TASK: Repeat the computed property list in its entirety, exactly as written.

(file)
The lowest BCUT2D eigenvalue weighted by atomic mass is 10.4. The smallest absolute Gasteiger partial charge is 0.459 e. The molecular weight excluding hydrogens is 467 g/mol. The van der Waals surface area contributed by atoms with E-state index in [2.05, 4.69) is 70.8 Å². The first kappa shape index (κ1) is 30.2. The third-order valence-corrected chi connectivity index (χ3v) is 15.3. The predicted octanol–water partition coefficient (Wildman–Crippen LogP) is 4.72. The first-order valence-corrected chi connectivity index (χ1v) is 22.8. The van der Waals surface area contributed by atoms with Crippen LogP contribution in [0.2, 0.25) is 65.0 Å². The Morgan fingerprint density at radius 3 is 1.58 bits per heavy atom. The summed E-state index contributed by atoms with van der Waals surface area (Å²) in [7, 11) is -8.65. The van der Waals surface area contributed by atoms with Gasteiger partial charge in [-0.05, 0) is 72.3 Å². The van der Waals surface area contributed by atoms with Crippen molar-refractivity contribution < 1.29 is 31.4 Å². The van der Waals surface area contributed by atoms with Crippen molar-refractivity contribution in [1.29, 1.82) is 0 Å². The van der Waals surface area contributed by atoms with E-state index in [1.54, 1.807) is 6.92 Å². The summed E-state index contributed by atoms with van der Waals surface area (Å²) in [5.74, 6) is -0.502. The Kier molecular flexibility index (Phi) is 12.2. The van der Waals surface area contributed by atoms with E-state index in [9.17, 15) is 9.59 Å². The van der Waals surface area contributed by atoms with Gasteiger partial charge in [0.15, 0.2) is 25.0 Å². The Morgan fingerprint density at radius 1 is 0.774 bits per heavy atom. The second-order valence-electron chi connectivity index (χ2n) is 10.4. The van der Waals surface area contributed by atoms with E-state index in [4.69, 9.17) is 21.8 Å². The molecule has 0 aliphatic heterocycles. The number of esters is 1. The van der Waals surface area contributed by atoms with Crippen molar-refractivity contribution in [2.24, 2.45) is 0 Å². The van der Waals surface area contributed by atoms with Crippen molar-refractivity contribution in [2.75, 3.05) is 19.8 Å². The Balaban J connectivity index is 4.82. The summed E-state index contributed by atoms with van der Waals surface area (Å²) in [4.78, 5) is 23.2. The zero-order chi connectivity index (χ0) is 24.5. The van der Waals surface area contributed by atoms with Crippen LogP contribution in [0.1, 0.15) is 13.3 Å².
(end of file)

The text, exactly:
The lowest BCUT2D eigenvalue weighted by atomic mass is 10.4. The smallest absolute Gasteiger partial charge is 0.459 e. The molecular weight excluding hydrogens is 467 g/mol. The van der Waals surface area contributed by atoms with E-state index in [2.05, 4.69) is 70.8 Å². The first kappa shape index (κ1) is 30.2. The third-order valence-corrected chi connectivity index (χ3v) is 15.3. The predicted octanol–water partition coefficient (Wildman–Crippen LogP) is 4.72. The first-order valence-corrected chi connectivity index (χ1v) is 22.8. The van der Waals surface area contributed by atoms with Crippen LogP contribution in [0.2, 0.25) is 65.0 Å². The Morgan fingerprint density at radius 3 is 1.58 bits per heavy atom. The summed E-state index contributed by atoms with van der Waals surface area (Å²) in [7, 11) is -8.65. The van der Waals surface area contributed by atoms with Gasteiger partial charge in [-0.05, 0) is 72.3 Å². The van der Waals surface area contributed by atoms with Crippen molar-refractivity contribution < 1.29 is 31.4 Å². The van der Waals surface area contributed by atoms with Crippen molar-refractivity contribution in [1.29, 1.82) is 0 Å². The van der Waals surface area contributed by atoms with E-state index in [1.54, 1.807) is 6.92 Å². The summed E-state index contributed by atoms with van der Waals surface area (Å²) in [5.74, 6) is -0.502. The Kier molecular flexibility index (Phi) is 12.2. The van der Waals surface area contributed by atoms with E-state index in [9.17, 15) is 9.59 Å². The van der Waals surface area contributed by atoms with Gasteiger partial charge in [0.15, 0.2) is 25.0 Å². The Morgan fingerprint density at radius 1 is 0.774 bits per heavy atom. The second-order valence-electron chi connectivity index (χ2n) is 10.4. The van der Waals surface area contributed by atoms with E-state index in [4.69, 9.17) is 21.8 Å². The molecule has 0 aliphatic heterocycles. The number of esters is 1. The van der Waals surface area contributed by atoms with Crippen molar-refractivity contribution in [2.24, 2.45) is 0 Å². The van der Waals surface area contributed by atoms with Crippen molar-refractivity contribution in [2.75, 3.05) is 19.8 Å². The Balaban J connectivity index is 4.82. The summed E-state index contributed by atoms with van der Waals surface area (Å²) in [4.78, 5) is 23.2. The zero-order chi connectivity index (χ0) is 24.5. The van der Waals surface area contributed by atoms with Crippen LogP contribution in [0.1, 0.15) is 13.3 Å².